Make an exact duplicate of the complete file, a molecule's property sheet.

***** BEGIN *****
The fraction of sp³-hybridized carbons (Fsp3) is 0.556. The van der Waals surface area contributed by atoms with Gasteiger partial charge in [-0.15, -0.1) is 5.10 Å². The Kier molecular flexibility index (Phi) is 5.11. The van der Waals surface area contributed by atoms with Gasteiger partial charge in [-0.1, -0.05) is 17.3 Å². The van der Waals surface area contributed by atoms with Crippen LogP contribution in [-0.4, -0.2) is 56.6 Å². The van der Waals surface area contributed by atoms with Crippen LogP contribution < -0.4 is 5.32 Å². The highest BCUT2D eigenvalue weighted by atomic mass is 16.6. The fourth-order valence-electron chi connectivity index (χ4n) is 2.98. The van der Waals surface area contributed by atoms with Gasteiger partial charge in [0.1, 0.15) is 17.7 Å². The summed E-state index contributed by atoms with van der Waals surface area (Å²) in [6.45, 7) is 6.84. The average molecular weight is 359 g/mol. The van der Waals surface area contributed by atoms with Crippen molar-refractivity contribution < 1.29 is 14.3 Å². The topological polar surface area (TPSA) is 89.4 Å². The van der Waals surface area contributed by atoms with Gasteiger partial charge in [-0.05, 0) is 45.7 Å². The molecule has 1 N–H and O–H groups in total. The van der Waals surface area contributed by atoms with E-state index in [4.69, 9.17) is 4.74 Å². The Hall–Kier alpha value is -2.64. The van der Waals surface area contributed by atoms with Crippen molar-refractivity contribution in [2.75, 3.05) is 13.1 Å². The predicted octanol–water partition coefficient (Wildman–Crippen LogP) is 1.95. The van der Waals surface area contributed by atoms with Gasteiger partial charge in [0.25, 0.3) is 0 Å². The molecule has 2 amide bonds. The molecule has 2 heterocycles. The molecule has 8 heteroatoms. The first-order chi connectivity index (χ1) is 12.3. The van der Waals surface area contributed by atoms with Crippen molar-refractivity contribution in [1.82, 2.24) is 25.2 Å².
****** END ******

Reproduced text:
The fraction of sp³-hybridized carbons (Fsp3) is 0.556. The van der Waals surface area contributed by atoms with Gasteiger partial charge in [-0.15, -0.1) is 5.10 Å². The Kier molecular flexibility index (Phi) is 5.11. The van der Waals surface area contributed by atoms with Gasteiger partial charge in [-0.1, -0.05) is 17.3 Å². The van der Waals surface area contributed by atoms with Crippen LogP contribution in [-0.4, -0.2) is 56.6 Å². The van der Waals surface area contributed by atoms with Crippen LogP contribution < -0.4 is 5.32 Å². The highest BCUT2D eigenvalue weighted by atomic mass is 16.6. The fourth-order valence-electron chi connectivity index (χ4n) is 2.98. The van der Waals surface area contributed by atoms with Gasteiger partial charge in [0.1, 0.15) is 17.7 Å². The summed E-state index contributed by atoms with van der Waals surface area (Å²) in [6.45, 7) is 6.84. The average molecular weight is 359 g/mol. The van der Waals surface area contributed by atoms with Crippen molar-refractivity contribution < 1.29 is 14.3 Å². The topological polar surface area (TPSA) is 89.4 Å². The van der Waals surface area contributed by atoms with Gasteiger partial charge in [-0.05, 0) is 45.7 Å². The molecule has 1 N–H and O–H groups in total. The van der Waals surface area contributed by atoms with E-state index in [4.69, 9.17) is 4.74 Å². The Hall–Kier alpha value is -2.64. The van der Waals surface area contributed by atoms with Crippen molar-refractivity contribution in [2.75, 3.05) is 13.1 Å². The predicted octanol–water partition coefficient (Wildman–Crippen LogP) is 1.95. The van der Waals surface area contributed by atoms with Gasteiger partial charge in [0.25, 0.3) is 0 Å². The molecule has 2 amide bonds. The molecule has 2 heterocycles. The molecule has 8 heteroatoms. The first-order chi connectivity index (χ1) is 12.3. The van der Waals surface area contributed by atoms with Crippen molar-refractivity contribution in [1.82, 2.24) is 25.2 Å².